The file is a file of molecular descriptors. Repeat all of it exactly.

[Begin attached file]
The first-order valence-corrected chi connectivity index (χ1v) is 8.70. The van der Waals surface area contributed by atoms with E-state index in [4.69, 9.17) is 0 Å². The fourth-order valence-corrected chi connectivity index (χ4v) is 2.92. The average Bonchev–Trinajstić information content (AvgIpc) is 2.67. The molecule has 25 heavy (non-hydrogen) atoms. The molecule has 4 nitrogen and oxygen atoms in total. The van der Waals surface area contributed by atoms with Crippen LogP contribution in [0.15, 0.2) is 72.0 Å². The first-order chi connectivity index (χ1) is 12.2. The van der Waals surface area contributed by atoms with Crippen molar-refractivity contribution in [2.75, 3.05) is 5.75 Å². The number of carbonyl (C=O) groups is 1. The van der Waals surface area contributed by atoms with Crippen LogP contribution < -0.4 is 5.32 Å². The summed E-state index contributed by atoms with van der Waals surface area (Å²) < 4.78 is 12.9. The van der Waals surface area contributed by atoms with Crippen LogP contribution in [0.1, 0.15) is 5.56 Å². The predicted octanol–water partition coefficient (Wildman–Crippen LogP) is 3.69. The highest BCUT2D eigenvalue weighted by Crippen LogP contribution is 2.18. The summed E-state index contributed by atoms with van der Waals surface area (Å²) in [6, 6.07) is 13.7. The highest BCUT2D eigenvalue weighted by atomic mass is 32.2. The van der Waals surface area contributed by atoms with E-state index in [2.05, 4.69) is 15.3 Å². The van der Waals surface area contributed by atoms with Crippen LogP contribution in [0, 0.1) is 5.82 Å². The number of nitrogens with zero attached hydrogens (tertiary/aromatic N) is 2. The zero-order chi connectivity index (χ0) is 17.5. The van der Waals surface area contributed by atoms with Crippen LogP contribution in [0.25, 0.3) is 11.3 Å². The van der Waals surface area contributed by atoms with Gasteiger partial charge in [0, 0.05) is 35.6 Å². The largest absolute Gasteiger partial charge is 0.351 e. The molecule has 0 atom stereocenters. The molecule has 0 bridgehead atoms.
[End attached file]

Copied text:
The first-order valence-corrected chi connectivity index (χ1v) is 8.70. The van der Waals surface area contributed by atoms with E-state index in [4.69, 9.17) is 0 Å². The fourth-order valence-corrected chi connectivity index (χ4v) is 2.92. The average Bonchev–Trinajstić information content (AvgIpc) is 2.67. The molecule has 25 heavy (non-hydrogen) atoms. The molecule has 4 nitrogen and oxygen atoms in total. The van der Waals surface area contributed by atoms with Crippen LogP contribution in [0.15, 0.2) is 72.0 Å². The first-order chi connectivity index (χ1) is 12.2. The van der Waals surface area contributed by atoms with Crippen molar-refractivity contribution in [2.75, 3.05) is 5.75 Å². The number of carbonyl (C=O) groups is 1. The van der Waals surface area contributed by atoms with Crippen LogP contribution < -0.4 is 5.32 Å². The summed E-state index contributed by atoms with van der Waals surface area (Å²) < 4.78 is 12.9. The van der Waals surface area contributed by atoms with Crippen LogP contribution in [0.1, 0.15) is 5.56 Å². The predicted octanol–water partition coefficient (Wildman–Crippen LogP) is 3.69. The highest BCUT2D eigenvalue weighted by Crippen LogP contribution is 2.18. The summed E-state index contributed by atoms with van der Waals surface area (Å²) in [6, 6.07) is 13.7. The highest BCUT2D eigenvalue weighted by atomic mass is 32.2. The van der Waals surface area contributed by atoms with E-state index in [2.05, 4.69) is 15.3 Å². The van der Waals surface area contributed by atoms with Crippen LogP contribution in [0, 0.1) is 5.82 Å². The number of nitrogens with zero attached hydrogens (tertiary/aromatic N) is 2. The zero-order chi connectivity index (χ0) is 17.5. The van der Waals surface area contributed by atoms with Crippen LogP contribution in [0.25, 0.3) is 11.3 Å². The van der Waals surface area contributed by atoms with Gasteiger partial charge in [0, 0.05) is 35.6 Å². The largest absolute Gasteiger partial charge is 0.351 e. The molecule has 0 atom stereocenters. The molecule has 0 bridgehead atoms.